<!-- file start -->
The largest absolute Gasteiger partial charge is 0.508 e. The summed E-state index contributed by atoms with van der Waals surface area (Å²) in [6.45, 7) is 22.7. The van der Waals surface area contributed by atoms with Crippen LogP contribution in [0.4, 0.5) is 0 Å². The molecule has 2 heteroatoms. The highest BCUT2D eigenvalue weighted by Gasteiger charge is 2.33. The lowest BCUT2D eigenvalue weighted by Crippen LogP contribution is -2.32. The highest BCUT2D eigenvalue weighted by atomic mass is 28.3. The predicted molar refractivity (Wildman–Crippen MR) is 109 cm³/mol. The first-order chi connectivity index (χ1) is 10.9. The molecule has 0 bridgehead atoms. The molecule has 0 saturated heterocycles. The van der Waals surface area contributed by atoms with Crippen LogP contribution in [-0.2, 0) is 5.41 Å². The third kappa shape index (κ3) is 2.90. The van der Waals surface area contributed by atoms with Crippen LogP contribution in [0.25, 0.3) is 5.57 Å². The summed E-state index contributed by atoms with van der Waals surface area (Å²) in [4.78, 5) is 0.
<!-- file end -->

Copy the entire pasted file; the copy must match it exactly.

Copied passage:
The largest absolute Gasteiger partial charge is 0.508 e. The summed E-state index contributed by atoms with van der Waals surface area (Å²) in [6.45, 7) is 22.7. The van der Waals surface area contributed by atoms with Crippen LogP contribution in [0.4, 0.5) is 0 Å². The molecule has 2 heteroatoms. The highest BCUT2D eigenvalue weighted by Gasteiger charge is 2.33. The lowest BCUT2D eigenvalue weighted by Crippen LogP contribution is -2.32. The highest BCUT2D eigenvalue weighted by atomic mass is 28.3. The predicted molar refractivity (Wildman–Crippen MR) is 109 cm³/mol. The first-order chi connectivity index (χ1) is 10.9. The molecule has 0 bridgehead atoms. The molecule has 0 saturated heterocycles. The van der Waals surface area contributed by atoms with Crippen LogP contribution in [-0.2, 0) is 5.41 Å². The third kappa shape index (κ3) is 2.90. The van der Waals surface area contributed by atoms with Crippen LogP contribution in [0.25, 0.3) is 5.57 Å². The summed E-state index contributed by atoms with van der Waals surface area (Å²) in [4.78, 5) is 0.